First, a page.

Skip to main content
Dryad logo

Data from: Knowledge, provision of information and barriers to high quality medication abortion provision by pharmacists in Uttar Pradesh, India

Citation

Diamond-Smith, Nadia et al. (2020), Data from: Knowledge, provision of information and barriers to high quality medication abortion provision by pharmacists in Uttar Pradesh, India, Dryad, Dataset, https://doi.org/10.7272/Q63F4MT6

Abstract

Background: Almost three quarters of the 16 millions abortions in India were medication abortion (MA) purchased outside of facilities. Past research has shown low quality of care given to clients seeking MA from pharmacists in this setting. Most purchasers of MA from pharmacies in India are men, further complicating the pathway to high quality information for women taking MA. Developing interventions that can improve the information and quality of interactions for women obtaining MA through this channel is critical. 

Objectives: The objective of this study was to measure the impact of an informational pamphlet given to pharmacists providing medication abortion on provider knowledge and behaviors The study was conducted in three districts of Uttar Pradesh India in and around Lucknow in 2018.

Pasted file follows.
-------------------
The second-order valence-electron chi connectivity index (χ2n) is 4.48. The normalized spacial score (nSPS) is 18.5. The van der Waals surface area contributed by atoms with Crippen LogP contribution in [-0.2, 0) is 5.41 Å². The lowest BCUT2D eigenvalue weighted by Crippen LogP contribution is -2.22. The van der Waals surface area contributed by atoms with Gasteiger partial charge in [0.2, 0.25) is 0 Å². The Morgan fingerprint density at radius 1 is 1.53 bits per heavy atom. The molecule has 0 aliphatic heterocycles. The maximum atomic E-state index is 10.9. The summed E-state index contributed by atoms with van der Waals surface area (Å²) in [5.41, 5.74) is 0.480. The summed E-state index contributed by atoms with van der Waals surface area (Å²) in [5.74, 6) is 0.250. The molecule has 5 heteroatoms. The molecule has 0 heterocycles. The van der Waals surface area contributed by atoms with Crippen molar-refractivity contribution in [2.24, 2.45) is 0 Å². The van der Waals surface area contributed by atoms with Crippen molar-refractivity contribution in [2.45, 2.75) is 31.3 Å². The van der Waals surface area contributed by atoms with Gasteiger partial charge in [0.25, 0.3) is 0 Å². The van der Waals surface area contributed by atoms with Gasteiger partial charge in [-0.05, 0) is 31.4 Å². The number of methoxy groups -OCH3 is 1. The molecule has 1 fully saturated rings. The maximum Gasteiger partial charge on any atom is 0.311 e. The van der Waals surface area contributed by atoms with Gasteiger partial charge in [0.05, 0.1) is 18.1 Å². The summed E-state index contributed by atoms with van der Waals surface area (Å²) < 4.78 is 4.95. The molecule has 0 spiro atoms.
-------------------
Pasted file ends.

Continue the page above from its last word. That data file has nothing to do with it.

Study Design: Pre intervention surveys were conducted with 283 pharmacists about knowledge and practices around MA. Half of the pharmacists were then provided with a 2 page informational and pictorial pamphlet. About 6 months after the baseline survey, pharmacists were again asked to complete a similar survey. At the time of recruitment, pharmacists were asked to provide consent for a mystery client to visit their shop in the next 6 months. About 3-4 months after the baseline, 1 of 4 mystery client profiles visited 111 pharmacists (both intervention and control). Mystery clients presented as 4 profiles (unmarried woman, unmarried man, married woman and married man) purchasing MA.

Findings: Pharmacists had overall low knowledge about dosing, timing, side effects and complications for MA. The intervention improved pharmacists knowledge of a variety of quality indicators, but did not change their self reported practices or behaviors (Mystery client data). Pharmacists provided lower quality information to mystery clients presenting as women (compared to men), especially young, unmarried women. 

Conclusions: Intervening to change behaviors among pharmacists is challenging and must address both knowledge but also behavior change, including stigma and biases. 

Methods

Mixed methods (pre/post survey and mystery clients)

Funding

David and Lucile Packard Foundation